- NEPA, enforcement and civil rights
- Increasing the Federal Government’s efforts to address current and historic environmental injustice
Consistent with these orders and policies, On April 7, 2021, the EPA Administrator, Michael Regan, directed all EPA offices to clearly integrate environmental justice considerations into their plans and actions. “Too many communities whose residents are predominantly of color, Indigenous, or low-income continue to suffer from disproportionately high pollution levels and the resulting adverse health and environmental impacts,” Regan said. “We must do better. This will be one of my top priorities as Administrator, and I expect it to be one of yours as well.”
EPA defines environmental justice as “the fair treatment and meaningful involvement of all people regardless of race, color, national origin, or income with respect to the development, implementation and enforcement of environmental laws, regulations and policies.” Under Administrator Regan’s directive and the Biden Administration’s executive orders and policies, environmental justice is a now “a major part of the EPA’s core mission of protecting human life and the environment.”
As such, Administrator Regan is engaging in a series of roundtables to hear directly from representatives of underserved communities and environmental justice leaders about pollution burdens and the importance of EPA leadership. He called on all EPA offices to take the following steps:
1. Strengthen enforcement of violations of cornerstone environmental statutes and civil rights laws in communities overburdened by pollution.
2. Take immediate and affirmative steps to incorporate environmental justice considerations into their work, including assessing impacts to pollution-burdened, underserved, and Tribal communities in regulatory development processes and to consider regulatory options to maximize benefits to these communities.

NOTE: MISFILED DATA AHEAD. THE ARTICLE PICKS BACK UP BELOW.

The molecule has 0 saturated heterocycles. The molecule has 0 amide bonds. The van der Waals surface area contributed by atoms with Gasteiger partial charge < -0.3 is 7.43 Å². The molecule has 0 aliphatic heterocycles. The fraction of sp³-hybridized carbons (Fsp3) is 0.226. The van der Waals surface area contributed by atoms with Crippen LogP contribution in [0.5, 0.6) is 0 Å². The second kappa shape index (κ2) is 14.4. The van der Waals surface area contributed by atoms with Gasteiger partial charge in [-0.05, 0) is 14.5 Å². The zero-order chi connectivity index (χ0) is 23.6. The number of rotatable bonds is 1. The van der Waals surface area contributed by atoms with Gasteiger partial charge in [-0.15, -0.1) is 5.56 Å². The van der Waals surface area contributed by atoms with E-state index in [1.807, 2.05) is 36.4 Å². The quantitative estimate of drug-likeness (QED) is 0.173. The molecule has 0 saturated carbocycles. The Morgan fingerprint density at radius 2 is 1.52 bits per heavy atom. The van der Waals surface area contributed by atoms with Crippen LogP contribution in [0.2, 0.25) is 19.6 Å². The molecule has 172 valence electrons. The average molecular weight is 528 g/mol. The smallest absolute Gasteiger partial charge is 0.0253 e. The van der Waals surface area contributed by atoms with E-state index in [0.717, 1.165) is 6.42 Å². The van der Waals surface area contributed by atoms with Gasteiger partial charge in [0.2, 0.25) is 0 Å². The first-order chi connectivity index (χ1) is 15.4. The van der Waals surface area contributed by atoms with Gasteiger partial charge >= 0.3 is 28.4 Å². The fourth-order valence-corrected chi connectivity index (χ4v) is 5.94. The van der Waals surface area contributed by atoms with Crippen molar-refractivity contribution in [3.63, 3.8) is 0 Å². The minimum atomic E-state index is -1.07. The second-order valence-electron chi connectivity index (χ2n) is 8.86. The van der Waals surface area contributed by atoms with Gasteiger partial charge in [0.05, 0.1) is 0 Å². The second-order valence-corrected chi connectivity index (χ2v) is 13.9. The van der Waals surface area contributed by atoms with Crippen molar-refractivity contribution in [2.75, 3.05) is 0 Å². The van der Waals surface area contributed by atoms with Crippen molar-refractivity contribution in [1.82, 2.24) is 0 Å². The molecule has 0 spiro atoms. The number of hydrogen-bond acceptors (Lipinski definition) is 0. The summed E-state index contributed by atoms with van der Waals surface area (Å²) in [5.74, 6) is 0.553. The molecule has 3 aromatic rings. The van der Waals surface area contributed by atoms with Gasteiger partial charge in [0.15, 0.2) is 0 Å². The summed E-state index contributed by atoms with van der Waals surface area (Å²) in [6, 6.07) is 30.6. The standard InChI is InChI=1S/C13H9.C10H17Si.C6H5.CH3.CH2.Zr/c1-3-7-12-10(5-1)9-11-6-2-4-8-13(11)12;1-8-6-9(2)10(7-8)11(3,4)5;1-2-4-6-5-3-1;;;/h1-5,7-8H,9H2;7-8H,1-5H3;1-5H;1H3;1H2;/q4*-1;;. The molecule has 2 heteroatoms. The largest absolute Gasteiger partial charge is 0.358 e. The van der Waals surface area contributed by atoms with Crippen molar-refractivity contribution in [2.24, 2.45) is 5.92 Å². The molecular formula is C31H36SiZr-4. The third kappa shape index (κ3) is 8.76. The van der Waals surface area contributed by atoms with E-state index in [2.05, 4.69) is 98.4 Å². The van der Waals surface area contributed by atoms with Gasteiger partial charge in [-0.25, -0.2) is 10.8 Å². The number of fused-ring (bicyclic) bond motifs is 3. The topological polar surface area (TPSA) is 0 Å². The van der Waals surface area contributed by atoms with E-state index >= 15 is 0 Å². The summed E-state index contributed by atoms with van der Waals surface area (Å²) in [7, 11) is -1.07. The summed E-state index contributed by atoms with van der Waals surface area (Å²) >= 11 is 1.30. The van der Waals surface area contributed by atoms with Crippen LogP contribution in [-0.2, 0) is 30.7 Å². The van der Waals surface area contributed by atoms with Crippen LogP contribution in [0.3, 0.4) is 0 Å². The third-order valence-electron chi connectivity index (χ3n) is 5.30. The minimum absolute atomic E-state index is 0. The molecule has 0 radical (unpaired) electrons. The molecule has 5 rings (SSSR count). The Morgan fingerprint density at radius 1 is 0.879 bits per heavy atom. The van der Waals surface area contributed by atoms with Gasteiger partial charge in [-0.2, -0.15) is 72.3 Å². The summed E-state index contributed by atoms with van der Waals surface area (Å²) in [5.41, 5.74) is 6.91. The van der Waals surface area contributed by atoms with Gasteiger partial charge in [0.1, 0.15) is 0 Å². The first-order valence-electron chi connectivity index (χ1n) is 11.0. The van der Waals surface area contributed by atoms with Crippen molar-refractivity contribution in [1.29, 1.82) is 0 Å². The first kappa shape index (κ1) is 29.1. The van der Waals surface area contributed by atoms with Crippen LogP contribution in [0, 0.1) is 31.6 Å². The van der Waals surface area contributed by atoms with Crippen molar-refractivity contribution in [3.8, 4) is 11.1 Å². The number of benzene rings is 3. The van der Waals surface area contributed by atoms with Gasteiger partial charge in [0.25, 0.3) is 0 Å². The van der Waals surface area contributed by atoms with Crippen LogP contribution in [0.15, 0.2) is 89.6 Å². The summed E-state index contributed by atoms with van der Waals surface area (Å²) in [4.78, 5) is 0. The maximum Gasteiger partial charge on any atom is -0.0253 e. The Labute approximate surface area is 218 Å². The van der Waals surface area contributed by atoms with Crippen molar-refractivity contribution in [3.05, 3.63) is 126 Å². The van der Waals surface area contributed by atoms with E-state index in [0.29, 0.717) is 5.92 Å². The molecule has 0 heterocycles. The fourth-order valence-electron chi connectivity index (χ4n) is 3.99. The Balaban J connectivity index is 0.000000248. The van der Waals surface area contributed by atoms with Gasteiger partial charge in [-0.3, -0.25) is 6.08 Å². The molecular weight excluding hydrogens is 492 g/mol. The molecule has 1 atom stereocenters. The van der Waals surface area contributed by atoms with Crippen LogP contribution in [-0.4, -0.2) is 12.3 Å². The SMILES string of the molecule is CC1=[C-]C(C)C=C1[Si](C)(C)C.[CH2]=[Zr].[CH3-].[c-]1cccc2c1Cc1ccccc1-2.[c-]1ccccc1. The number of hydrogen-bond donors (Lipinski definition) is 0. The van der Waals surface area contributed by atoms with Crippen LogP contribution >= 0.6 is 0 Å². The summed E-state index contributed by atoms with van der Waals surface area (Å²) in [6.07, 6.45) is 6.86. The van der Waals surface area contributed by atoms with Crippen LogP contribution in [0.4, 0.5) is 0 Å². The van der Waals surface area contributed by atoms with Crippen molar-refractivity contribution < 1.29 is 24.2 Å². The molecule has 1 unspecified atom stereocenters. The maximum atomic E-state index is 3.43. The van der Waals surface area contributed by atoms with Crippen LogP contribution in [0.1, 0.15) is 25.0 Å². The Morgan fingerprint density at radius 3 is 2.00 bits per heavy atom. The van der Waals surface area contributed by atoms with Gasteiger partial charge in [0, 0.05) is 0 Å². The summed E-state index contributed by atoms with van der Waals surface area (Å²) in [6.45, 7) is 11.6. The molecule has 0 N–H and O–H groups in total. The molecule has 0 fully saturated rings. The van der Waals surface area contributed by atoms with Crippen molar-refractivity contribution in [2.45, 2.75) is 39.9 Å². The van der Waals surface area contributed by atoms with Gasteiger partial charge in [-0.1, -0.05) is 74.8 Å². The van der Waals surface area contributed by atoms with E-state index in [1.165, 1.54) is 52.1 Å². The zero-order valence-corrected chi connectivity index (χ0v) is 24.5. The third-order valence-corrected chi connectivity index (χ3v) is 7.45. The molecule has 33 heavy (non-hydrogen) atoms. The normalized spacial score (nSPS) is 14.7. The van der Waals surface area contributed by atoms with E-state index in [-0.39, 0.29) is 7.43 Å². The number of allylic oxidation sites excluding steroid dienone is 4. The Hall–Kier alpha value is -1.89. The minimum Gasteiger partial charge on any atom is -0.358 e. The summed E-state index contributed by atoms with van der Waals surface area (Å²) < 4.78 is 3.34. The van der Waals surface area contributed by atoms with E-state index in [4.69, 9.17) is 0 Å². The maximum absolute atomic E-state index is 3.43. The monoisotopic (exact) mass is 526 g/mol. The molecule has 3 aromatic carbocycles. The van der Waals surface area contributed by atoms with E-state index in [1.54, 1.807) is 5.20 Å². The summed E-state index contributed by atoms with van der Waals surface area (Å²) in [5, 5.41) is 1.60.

3. Take immediate and affirmative steps to improve early and more frequent engagement with pollution-burdened and underserved communities affected by agency rulemakings, permitting and enforcement decisions, and policies. Following President Biden’s memorandum on strengthening the Nation-to-Nation relationship with Tribal Nations, EPA staff should engage in regular, meaningful, and robust consultation with Tribal officials in the development of federal policies that have Tribal implications.
4. Consistent with the Administration’s Justice 40 initiative, consider and prioritize direct and indirect benefits to underserved communities in the development of requests for grant applications and in making grant award decisions, to the extent allowed by law.
How these orders and directives will translate into regulations and legislation remains to be seen, but it is clear that environmental justice is now a major policy goal of EPA and the other environmental agencies in the Biden Administration.
Environmental justice will also be a focus of the Biden Administration’s budget request to Congress. On April 9, 2021, the Office of Management and Budget sent a Discretionary Request to Senator Leahy, Chairman of the Committee on Appropriations. The Request noted that, as is typical in a transition year, the budget won’t be available in time for the start of the Congress’s annual appropriations and budget process, so the Request provides the proposal for FY 2022 discretionary funding as part of the President’s broader agenda. Enclosure 2 of the Request provides a summary of the 2022 Discretionary Request for major agencies, and includes: